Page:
*Emma's top tips*
• For sunburned skin: Make a turmeric and cinnamon face pack
Tumeric is traditionally used in Ayuverdic medicine to relieve inflammations and is used in some sunscreens. Simply mix together 1tbsp of plain Greek yoghurt, 1tbsp of clear honey, 1/2 tbsp of cinnamon and 1/2 tbsp of turmeric. Apply to skin and leave for five minutes
• Aloe Vera and Lavender cooling after-sun: This is cooling and soothing, perfect for sensitive skin that has been exposed to the sun. Infuse 2tsp lavender flowers and 2tsp of chamomile flowers with 40ml hot water for 10 minutes then strain and add 10ml of organic aloe vera juice, two drops of Roman chamomile essential oil, two drops of lavender essential oil and one drop of patchouli essential oil. Pour it into an atomiser and spray yourself.
• Strawberry and Oat exfoliating mask: A gentle exfoliating mask to be made fresh and used at once. Strawberries are packed full of antioxidants and cream contains lactic acid, a natural skin brightener. Mix 20g of organic ground oats, three large ripe organic strawberries, 5ml or 1tbsp of organic light cream (or soya cream) and one drop of organic geranium essential oil. Apply to damp skin and leave for five minutes.
Lavender essential oil: Works in every blend to relax both mind and body, can be used dilutes or neat.
Sweet almond base oil: Great for all skin types, use in a face or body oil and to make balms.
Calendual macerated base oil: A plant oil that has captured the healing qualities of marigold, great for dry cracked, irritated skin, add a capful to your base oil, lotion or use on its own for dry patches.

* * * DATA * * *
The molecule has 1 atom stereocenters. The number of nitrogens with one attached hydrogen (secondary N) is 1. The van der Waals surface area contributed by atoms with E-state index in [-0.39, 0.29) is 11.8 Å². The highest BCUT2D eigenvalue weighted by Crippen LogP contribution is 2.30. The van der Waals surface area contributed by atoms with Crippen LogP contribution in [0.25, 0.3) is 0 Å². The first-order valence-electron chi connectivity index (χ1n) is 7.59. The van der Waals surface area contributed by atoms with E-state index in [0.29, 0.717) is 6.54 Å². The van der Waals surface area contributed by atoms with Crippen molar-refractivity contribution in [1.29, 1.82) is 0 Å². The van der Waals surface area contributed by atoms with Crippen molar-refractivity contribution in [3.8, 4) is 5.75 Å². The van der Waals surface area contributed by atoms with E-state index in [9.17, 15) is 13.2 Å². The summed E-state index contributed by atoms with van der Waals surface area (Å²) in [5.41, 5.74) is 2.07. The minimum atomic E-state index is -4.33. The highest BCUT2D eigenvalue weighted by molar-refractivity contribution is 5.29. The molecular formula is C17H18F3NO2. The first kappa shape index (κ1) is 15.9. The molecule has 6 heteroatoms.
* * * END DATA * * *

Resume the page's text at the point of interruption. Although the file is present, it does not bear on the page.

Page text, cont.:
Beeswax: Thickens balms and creams naturally.
Shea nut butter: A natural fat obtained from the fruit of the tree, it melts easily and is solid at room temperature. Makes a great natural balm.
Stellaria herb: This common garden weed has a cooling action on the body tissues. Use an infusion on itchy skin or add to creams and washes.
Chamomile herb and essential oil: Incredibly useful as a tea, an infusion or in the bath as it calms and cools. Add to a balm or cream and it treats allergies, cramps, skin irritation and sensitivities.
Aloe vera: A great first-aid plant that grows easily on your window sill. Break off a piece to relieve a burn or buy in the liquid form and use in cooling sprays and creams to relieve itching.
Oats: Soften and nourish the skin. Excellent as a mild exfoliant, especially for sensitive skins.
Unperfumed organic lotion base: Lotions can be hard to make as the emulsification process is often hit-and-miss at home. Buy a good unperfumed cream and add essential oils to it to suit your mood.
Dead sea salts: Add to the bath with a drop of essential oil to relieve aching muscles and help heal skin conditions, or add to a base oil to make a great salt scrub.
Resources: Books, courses and ingredients
• The Holistic Beauty Book by Star Khechara (Green Books, £12.95) has more than 100 natural recipes. Star, based in Devon, also runs practical workshops. Find out more at www.blossomstar.co.uk
• Recipes for Natural Beauty by Romy Fraser, the founder of Neal's Yard Remedies, (Haldane Mason Ltd, £9.99) is a make-your-own classic
• Skin Deep by Pat Thomas (Rodale, £7.99) contains tips and recipes for making your own toiletries and cosmetics.
• Aromantic Ltd based in Findhorn, Scotland, offers courses in London, Scotland and the US. It's also a one-stop ingredients shop with a catalogue of more than 1,000 items.
• Neal's Yard Remedies in London runs a one-day 'Recipes for Natural Beauty' course for beginners. You'll also be able to buy ingredients from Neal's Yard stores and website.
• The Organic Herb Trading Company supplies organically certified raw materials including herbs, flowers, flower waters, plant oil and cosmetic ingredients such as cocoa butter and clay.
For ethical and sustainable suppliers of health and beauty products goods and services check out the Ecologist Green Directory here